“The Northern Islands have many market vendors who want to sell at the market and the MVA helps give equal time between all in the market so it is fair for everyone” said Melody Leo, Executive Committee member of Northern Islands MVA in Vanuatu, explaining the complex rotational system that the Luganville market put in place after the MVAs met and agreed on a system that would be fair to all.
THERE is a staggering imbalances in the Pacific economies between women and men which clearly reflects why progressing gender equality has been slow, more so this year which is critical to the Pacific’s sustainable economic development.
And every single woman in their own countries, in their own communities, in their own clans and families need to walk the talk and make sure that they enjoy the same economic rights as men.
Kiribati Vice President Teima Onorio while addressing the delegations at the 13th Triennial Conference of Pacific Women and Sixth Meeting of Pacific Ministers for Women said there was solid evidence that an increase in women’s economic empowerment wouldl lead to economic growth.
“With simply can’t afford to leave out or in some cases exclude half the population out of our economies,” Ms Onorio said.
“It is bad economic policy no matter which way you look at it.”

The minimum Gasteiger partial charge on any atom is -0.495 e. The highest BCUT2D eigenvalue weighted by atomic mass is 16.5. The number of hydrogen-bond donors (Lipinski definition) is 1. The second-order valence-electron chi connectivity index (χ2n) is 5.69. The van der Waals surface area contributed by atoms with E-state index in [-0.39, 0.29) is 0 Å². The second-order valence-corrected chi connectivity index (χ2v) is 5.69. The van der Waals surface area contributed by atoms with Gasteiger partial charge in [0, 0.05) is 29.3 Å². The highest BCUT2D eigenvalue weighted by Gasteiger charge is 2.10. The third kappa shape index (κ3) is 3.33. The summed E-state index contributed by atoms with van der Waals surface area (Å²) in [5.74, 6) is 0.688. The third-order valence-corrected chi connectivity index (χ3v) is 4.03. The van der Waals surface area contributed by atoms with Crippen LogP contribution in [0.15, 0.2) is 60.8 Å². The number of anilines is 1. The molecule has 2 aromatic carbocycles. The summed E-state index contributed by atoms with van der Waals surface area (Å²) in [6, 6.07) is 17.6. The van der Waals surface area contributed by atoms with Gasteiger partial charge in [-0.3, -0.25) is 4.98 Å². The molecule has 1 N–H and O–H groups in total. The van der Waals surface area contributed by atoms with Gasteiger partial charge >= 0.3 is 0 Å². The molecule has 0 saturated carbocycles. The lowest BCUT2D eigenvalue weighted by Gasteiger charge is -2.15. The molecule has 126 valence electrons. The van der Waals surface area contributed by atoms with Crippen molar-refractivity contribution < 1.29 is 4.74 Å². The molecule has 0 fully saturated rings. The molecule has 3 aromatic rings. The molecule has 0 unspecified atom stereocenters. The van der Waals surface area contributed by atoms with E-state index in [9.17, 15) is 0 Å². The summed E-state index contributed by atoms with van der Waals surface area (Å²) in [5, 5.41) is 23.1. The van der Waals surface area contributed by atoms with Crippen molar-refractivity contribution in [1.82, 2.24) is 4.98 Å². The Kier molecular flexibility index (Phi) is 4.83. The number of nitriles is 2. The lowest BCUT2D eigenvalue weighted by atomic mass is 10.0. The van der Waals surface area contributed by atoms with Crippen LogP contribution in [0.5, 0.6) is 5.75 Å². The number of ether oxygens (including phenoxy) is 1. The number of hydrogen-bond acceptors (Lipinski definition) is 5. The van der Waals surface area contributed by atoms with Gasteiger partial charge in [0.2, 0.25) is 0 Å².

According to Ms Onorio, women are definitely taking the lead in the Private Sector in Kiribati.
The major private businesses are all owned by women and all the daily stalls selling food and clothes are run by women.
The chamber of Commerce records show an increase of women’s individual businesses, 1116 for females and 875 males.
In the public sector, 44 percent of the total workforce is female and 38 percent is male.
In Kiribati, women from nearby outer island travel daily to the capital by boats to sell their local foods.
They have no time to sit in markets and wait for people to buy their products but walk around with their heavy buckets of food door to door at offices and homes.
“We can never imagine what these women go through but we acknowledge their courage, sacrifice and hard work just to earn for her family,” she added.
Since women make up more than half of our population, Kiribati Government strongly support the focus on empowering women as it makes good economic sense, strengthens economic development, foster economic growth and nation building.